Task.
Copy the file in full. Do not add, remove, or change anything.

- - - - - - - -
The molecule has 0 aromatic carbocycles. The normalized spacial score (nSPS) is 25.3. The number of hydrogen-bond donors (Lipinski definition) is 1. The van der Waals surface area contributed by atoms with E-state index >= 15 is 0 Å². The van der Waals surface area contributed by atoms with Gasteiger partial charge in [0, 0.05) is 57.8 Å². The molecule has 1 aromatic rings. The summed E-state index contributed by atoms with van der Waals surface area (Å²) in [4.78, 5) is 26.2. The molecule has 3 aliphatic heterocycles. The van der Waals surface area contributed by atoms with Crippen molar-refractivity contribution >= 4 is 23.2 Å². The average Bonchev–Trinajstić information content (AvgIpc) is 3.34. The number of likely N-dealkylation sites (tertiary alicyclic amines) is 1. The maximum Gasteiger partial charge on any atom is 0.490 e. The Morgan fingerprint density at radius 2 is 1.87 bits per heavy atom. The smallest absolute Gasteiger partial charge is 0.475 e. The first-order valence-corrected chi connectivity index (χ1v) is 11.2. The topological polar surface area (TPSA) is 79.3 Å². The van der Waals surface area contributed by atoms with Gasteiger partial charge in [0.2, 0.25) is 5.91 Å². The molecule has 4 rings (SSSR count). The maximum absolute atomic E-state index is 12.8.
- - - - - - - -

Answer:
The molecule has 0 aromatic carbocycles. The normalized spacial score (nSPS) is 25.3. The number of hydrogen-bond donors (Lipinski definition) is 1. The van der Waals surface area contributed by atoms with E-state index >= 15 is 0 Å². The van der Waals surface area contributed by atoms with Gasteiger partial charge in [0, 0.05) is 57.8 Å². The molecule has 1 aromatic rings. The summed E-state index contributed by atoms with van der Waals surface area (Å²) in [4.78, 5) is 26.2. The molecule has 3 aliphatic heterocycles. The van der Waals surface area contributed by atoms with Crippen molar-refractivity contribution >= 4 is 23.2 Å². The average Bonchev–Trinajstić information content (AvgIpc) is 3.34. The number of likely N-dealkylation sites (tertiary alicyclic amines) is 1. The maximum Gasteiger partial charge on any atom is 0.490 e. The Morgan fingerprint density at radius 2 is 1.87 bits per heavy atom. The smallest absolute Gasteiger partial charge is 0.475 e. The first-order valence-corrected chi connectivity index (χ1v) is 11.2. The topological polar surface area (TPSA) is 79.3 Å². The van der Waals surface area contributed by atoms with Gasteiger partial charge in [0.2, 0.25) is 5.91 Å². The molecule has 4 rings (SSSR count). The maximum absolute atomic E-state index is 12.8.